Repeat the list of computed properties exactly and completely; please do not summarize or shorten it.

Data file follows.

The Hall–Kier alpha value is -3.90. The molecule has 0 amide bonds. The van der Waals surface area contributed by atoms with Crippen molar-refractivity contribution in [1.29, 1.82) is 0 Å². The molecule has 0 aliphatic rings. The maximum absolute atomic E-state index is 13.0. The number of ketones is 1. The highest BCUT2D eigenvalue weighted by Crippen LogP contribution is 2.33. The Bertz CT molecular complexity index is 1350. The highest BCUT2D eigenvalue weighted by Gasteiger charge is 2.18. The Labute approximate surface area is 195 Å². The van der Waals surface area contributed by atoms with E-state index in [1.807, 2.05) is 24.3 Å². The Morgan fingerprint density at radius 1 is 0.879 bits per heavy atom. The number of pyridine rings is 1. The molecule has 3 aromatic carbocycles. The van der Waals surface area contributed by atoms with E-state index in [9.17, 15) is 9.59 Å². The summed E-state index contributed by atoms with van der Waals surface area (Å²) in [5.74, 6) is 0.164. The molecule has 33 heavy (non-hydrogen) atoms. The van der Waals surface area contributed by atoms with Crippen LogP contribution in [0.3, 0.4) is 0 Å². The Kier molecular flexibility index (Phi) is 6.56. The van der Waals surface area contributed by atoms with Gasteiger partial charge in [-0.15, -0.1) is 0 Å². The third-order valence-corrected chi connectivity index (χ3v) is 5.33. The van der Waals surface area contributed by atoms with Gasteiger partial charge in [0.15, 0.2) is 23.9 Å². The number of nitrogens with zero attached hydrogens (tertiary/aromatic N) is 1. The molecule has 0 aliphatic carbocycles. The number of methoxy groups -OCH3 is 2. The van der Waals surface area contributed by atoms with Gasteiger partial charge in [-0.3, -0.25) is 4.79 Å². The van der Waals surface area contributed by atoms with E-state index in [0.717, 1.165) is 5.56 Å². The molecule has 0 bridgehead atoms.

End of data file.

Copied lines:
The Hall–Kier alpha value is -3.90. The molecule has 0 amide bonds. The van der Waals surface area contributed by atoms with Crippen molar-refractivity contribution in [1.29, 1.82) is 0 Å². The molecule has 0 aliphatic rings. The maximum absolute atomic E-state index is 13.0. The number of ketones is 1. The highest BCUT2D eigenvalue weighted by Crippen LogP contribution is 2.33. The Bertz CT molecular complexity index is 1350. The highest BCUT2D eigenvalue weighted by Gasteiger charge is 2.18. The Labute approximate surface area is 195 Å². The van der Waals surface area contributed by atoms with E-state index in [1.807, 2.05) is 24.3 Å². The Morgan fingerprint density at radius 1 is 0.879 bits per heavy atom. The number of pyridine rings is 1. The molecule has 3 aromatic carbocycles. The van der Waals surface area contributed by atoms with E-state index in [9.17, 15) is 9.59 Å². The summed E-state index contributed by atoms with van der Waals surface area (Å²) in [5.74, 6) is 0.164. The molecule has 33 heavy (non-hydrogen) atoms. The van der Waals surface area contributed by atoms with Crippen LogP contribution in [0.3, 0.4) is 0 Å². The Kier molecular flexibility index (Phi) is 6.56. The van der Waals surface area contributed by atoms with Gasteiger partial charge in [-0.15, -0.1) is 0 Å². The third-order valence-corrected chi connectivity index (χ3v) is 5.33. The van der Waals surface area contributed by atoms with Gasteiger partial charge in [0.15, 0.2) is 23.9 Å². The number of nitrogens with zero attached hydrogens (tertiary/aromatic N) is 1. The molecule has 0 aliphatic carbocycles. The number of methoxy groups -OCH3 is 2. The van der Waals surface area contributed by atoms with Gasteiger partial charge in [-0.3, -0.25) is 4.79 Å². The van der Waals surface area contributed by atoms with E-state index in [0.717, 1.165) is 5.56 Å². The molecule has 0 bridgehead atoms.